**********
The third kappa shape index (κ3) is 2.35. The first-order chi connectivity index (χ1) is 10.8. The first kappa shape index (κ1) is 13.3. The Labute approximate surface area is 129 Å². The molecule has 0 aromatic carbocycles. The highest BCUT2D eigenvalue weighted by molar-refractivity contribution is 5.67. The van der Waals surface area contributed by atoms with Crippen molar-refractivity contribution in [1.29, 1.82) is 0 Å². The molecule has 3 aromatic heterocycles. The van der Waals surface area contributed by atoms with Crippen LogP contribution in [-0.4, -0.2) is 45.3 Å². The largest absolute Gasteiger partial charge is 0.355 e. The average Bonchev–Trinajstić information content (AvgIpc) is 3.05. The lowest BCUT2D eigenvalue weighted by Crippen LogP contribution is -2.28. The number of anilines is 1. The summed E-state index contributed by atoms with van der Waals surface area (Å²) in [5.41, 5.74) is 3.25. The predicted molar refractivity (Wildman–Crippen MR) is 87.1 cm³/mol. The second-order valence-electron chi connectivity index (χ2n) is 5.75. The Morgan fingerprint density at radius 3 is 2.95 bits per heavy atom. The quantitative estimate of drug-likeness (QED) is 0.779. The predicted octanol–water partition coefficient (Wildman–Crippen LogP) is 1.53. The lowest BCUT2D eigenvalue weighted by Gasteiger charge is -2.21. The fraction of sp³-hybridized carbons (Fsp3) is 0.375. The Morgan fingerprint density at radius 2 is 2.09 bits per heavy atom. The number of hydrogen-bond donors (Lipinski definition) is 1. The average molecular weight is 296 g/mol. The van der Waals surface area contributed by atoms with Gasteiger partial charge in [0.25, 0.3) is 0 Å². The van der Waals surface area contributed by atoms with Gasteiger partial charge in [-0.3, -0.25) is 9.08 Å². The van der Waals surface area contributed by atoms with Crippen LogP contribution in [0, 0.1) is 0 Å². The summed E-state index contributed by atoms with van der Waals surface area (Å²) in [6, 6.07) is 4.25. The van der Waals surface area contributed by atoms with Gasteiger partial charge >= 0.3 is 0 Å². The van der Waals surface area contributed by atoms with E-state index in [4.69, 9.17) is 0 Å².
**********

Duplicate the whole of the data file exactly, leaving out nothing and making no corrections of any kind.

The third kappa shape index (κ3) is 2.35. The first-order chi connectivity index (χ1) is 10.8. The first kappa shape index (κ1) is 13.3. The Labute approximate surface area is 129 Å². The molecule has 0 aromatic carbocycles. The highest BCUT2D eigenvalue weighted by molar-refractivity contribution is 5.67. The van der Waals surface area contributed by atoms with Crippen molar-refractivity contribution in [1.29, 1.82) is 0 Å². The molecule has 3 aromatic heterocycles. The van der Waals surface area contributed by atoms with Crippen LogP contribution in [-0.4, -0.2) is 45.3 Å². The largest absolute Gasteiger partial charge is 0.355 e. The average Bonchev–Trinajstić information content (AvgIpc) is 3.05. The lowest BCUT2D eigenvalue weighted by Crippen LogP contribution is -2.28. The number of anilines is 1. The summed E-state index contributed by atoms with van der Waals surface area (Å²) in [5.41, 5.74) is 3.25. The predicted molar refractivity (Wildman–Crippen MR) is 87.1 cm³/mol. The second-order valence-electron chi connectivity index (χ2n) is 5.75. The Morgan fingerprint density at radius 3 is 2.95 bits per heavy atom. The quantitative estimate of drug-likeness (QED) is 0.779. The predicted octanol–water partition coefficient (Wildman–Crippen LogP) is 1.53. The lowest BCUT2D eigenvalue weighted by Gasteiger charge is -2.21. The fraction of sp³-hybridized carbons (Fsp3) is 0.375. The Morgan fingerprint density at radius 2 is 2.09 bits per heavy atom. The number of hydrogen-bond donors (Lipinski definition) is 1. The average molecular weight is 296 g/mol. The van der Waals surface area contributed by atoms with Gasteiger partial charge in [0.25, 0.3) is 0 Å². The van der Waals surface area contributed by atoms with Gasteiger partial charge in [-0.3, -0.25) is 9.08 Å². The van der Waals surface area contributed by atoms with Crippen LogP contribution in [0, 0.1) is 0 Å². The summed E-state index contributed by atoms with van der Waals surface area (Å²) in [6, 6.07) is 4.25. The van der Waals surface area contributed by atoms with Gasteiger partial charge >= 0.3 is 0 Å². The van der Waals surface area contributed by atoms with E-state index in [4.69, 9.17) is 0 Å².